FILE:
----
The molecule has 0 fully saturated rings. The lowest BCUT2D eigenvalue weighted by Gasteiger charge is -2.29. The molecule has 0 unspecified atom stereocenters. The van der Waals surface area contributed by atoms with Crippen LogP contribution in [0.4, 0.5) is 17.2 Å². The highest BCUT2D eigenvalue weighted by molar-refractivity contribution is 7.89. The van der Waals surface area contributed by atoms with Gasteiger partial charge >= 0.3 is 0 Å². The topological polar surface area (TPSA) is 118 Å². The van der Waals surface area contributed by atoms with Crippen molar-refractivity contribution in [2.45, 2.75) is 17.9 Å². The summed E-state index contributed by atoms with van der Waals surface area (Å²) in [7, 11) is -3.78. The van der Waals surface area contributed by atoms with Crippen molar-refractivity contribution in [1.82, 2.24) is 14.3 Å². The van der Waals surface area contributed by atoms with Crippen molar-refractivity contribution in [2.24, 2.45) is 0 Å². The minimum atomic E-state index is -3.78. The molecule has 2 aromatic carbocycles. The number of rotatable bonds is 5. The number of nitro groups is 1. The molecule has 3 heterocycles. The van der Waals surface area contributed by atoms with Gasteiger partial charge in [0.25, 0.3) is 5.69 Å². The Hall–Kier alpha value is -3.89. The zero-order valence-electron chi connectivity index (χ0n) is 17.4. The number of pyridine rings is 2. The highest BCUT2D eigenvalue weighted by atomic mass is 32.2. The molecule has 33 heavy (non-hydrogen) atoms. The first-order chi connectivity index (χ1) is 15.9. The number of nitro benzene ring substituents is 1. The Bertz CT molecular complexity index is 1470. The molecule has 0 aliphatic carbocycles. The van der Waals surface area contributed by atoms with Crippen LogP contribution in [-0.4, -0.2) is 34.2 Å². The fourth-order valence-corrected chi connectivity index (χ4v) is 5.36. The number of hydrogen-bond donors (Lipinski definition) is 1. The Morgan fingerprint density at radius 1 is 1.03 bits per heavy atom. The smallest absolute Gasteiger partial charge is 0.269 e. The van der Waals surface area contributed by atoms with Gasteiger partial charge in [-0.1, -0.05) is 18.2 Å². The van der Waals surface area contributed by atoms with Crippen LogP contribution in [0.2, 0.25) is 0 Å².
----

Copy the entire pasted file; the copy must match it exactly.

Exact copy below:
The molecule has 0 fully saturated rings. The lowest BCUT2D eigenvalue weighted by Gasteiger charge is -2.29. The molecule has 0 unspecified atom stereocenters. The van der Waals surface area contributed by atoms with Crippen LogP contribution in [0.4, 0.5) is 17.2 Å². The highest BCUT2D eigenvalue weighted by molar-refractivity contribution is 7.89. The van der Waals surface area contributed by atoms with Gasteiger partial charge >= 0.3 is 0 Å². The topological polar surface area (TPSA) is 118 Å². The van der Waals surface area contributed by atoms with Crippen molar-refractivity contribution in [2.45, 2.75) is 17.9 Å². The summed E-state index contributed by atoms with van der Waals surface area (Å²) in [7, 11) is -3.78. The van der Waals surface area contributed by atoms with Crippen molar-refractivity contribution in [1.82, 2.24) is 14.3 Å². The van der Waals surface area contributed by atoms with Crippen molar-refractivity contribution in [2.24, 2.45) is 0 Å². The minimum atomic E-state index is -3.78. The molecule has 2 aromatic carbocycles. The number of rotatable bonds is 5. The number of nitro groups is 1. The molecule has 3 heterocycles. The van der Waals surface area contributed by atoms with Gasteiger partial charge in [0.25, 0.3) is 5.69 Å². The Hall–Kier alpha value is -3.89. The zero-order valence-electron chi connectivity index (χ0n) is 17.4. The number of pyridine rings is 2. The highest BCUT2D eigenvalue weighted by atomic mass is 32.2. The molecule has 33 heavy (non-hydrogen) atoms. The first-order chi connectivity index (χ1) is 15.9. The number of nitro benzene ring substituents is 1. The Bertz CT molecular complexity index is 1470. The molecule has 0 aliphatic carbocycles. The van der Waals surface area contributed by atoms with Crippen LogP contribution in [-0.4, -0.2) is 34.2 Å². The fourth-order valence-corrected chi connectivity index (χ4v) is 5.36. The number of hydrogen-bond donors (Lipinski definition) is 1. The Morgan fingerprint density at radius 1 is 1.03 bits per heavy atom. The smallest absolute Gasteiger partial charge is 0.269 e. The van der Waals surface area contributed by atoms with Gasteiger partial charge in [-0.1, -0.05) is 18.2 Å². The van der Waals surface area contributed by atoms with Crippen LogP contribution in [0.2, 0.25) is 0 Å².